# Accuracy and Reliability in Scientific Computing

## Chapter 1, What Can Go Wrong in Scientific Computing?

### Section 1.4 What Really Went Wrong in Applied Scientific Computing!

We include only examples where numerical problems have occurred, not the more common pure programming errors (bugs). More examples are given in the Stevenson paper [1] and in the Thomas Huckle web site Collection of Software Bugs, [2].

• #### Floating point precision

The floating point precision has to be sufficient to handle the task. A well-known example where this was not the case is the Patriot missile failure [3, 4] with a Scud missile on February 25, 1991, at Dhahran, Saudi Arabia. The Patriot missile was designed, in order to avoid detection, to operate for only a few hours at one location. The velocity of the incoming missile is a floating point number but the time from the internal clock is an integer, representing the time in tenths of a second. Before that time is used, the integer number is multiplied with a numerical approximation of 0.1 to 24 bits, causing an error 0.000000095 in the conversion factor. The inaccuracy in the position of the target is proportional to the product of the target velocity and the length of time the system has been running. This is a somewhat oversimplified discussion; a more detailed one is given in [4]. With the system up and running for 100 hours and a velocity of the Scud missile of 1676 meters per second, an error of 573 meters is obtained, more than sufficient to cause failure of the Patriot and success for the Scud, killing 28 Americans. Actually, the Patriot battery did not track the Scud, and no Patriot missile was fired.

Modified software, which compensated for the inaccurate time calculation, arrived the following day. The potential problem had been identified by the Israelis and reported to the Patriot Project Office on February 11.

Other reported instances where roundoff has had significant effects:

• The Vancouver Stock Exchange [5] in 1982, where the index (with three decimals) was updated (and truncated) after each transaction. After 22 months it had fallen from the initial value 1000.000 to 524.881, but the correctly evaluated index was 1098.811. -- A simple statistical analysis gives directly that assuming 2000 transactions a day, the index will lose one unit per day, since the mean truncation error is 0.0005 per transaction. Assuming 22 working days a month the index would be 516 instead of the actual (but false) 524.881.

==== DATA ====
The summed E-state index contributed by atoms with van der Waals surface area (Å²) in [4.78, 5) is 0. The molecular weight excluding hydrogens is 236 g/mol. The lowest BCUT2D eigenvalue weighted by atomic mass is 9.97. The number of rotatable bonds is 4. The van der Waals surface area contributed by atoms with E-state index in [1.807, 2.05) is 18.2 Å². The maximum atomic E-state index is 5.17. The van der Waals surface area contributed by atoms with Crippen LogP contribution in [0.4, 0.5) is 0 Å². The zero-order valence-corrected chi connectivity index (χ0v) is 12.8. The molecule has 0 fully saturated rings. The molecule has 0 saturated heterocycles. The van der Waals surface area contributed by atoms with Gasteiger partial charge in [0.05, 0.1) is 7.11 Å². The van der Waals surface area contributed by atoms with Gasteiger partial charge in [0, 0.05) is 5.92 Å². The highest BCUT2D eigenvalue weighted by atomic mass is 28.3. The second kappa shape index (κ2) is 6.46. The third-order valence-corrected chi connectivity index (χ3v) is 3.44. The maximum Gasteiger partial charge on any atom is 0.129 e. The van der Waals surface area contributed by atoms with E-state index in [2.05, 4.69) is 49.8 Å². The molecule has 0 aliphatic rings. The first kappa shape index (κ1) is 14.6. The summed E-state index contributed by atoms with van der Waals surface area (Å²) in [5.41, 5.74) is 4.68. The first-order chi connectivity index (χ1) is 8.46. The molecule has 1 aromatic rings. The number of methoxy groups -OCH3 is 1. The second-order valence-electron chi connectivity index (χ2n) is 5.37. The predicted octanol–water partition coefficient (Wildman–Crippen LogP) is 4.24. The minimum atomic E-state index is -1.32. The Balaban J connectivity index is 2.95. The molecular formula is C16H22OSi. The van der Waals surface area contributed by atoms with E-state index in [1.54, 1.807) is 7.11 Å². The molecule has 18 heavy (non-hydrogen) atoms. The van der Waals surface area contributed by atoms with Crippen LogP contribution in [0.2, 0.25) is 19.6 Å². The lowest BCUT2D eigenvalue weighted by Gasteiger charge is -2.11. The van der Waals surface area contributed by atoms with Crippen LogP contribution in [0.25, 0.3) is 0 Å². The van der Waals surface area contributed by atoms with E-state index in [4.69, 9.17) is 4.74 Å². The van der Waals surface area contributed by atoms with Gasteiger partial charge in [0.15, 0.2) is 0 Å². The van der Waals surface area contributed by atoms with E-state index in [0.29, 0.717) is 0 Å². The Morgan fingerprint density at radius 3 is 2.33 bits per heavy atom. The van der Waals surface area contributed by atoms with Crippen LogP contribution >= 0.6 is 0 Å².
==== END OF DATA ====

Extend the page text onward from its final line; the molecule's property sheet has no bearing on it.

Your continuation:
• In the Schleswig-Holstein [6] local elections 1992 one party got 5.0 % in the printout (which was correctly rounded to one decimal), but the correct value rounded to two decimals was 4.97 %, and the party did therefore not pass the 5 % threshold for getting into the local parliament, which in turn caused a switch of majority. Similar rules apply not only in German elections. A special rounding algorithm is required at the threshold, truncating all values between 4.9 and 5.0 in Germany, or all values between 3.9 and 4.0 in Sweden! In Florida no rounding should be done.

• Criminal usages of round off have been reported [7] occasionally, involving many minor withdrawals from bank accounts. The common rounding to whole units of the currency (for example to dollars, removing the cents) implies that the cross sums do not exactly agree, which diminishes the chance/risk of detecting the fraud.

• A current problem is connected with the new European currency Euro, which replaceed 12 national currencies from January 1, 2002. Partly due to the strictly defined conversion rules the roundoff can have a significant impact [8]. A problem is that the conversion factors have 6 significant decimal digits, thus permitting a varying relative error, and for small amounts the final result is also to be rounded according to local customs to at most two decimals. The article discussed three arithmetic errors: conversion errors, reconversion errors, and totalising errors.

• #### Illegal conversion between data types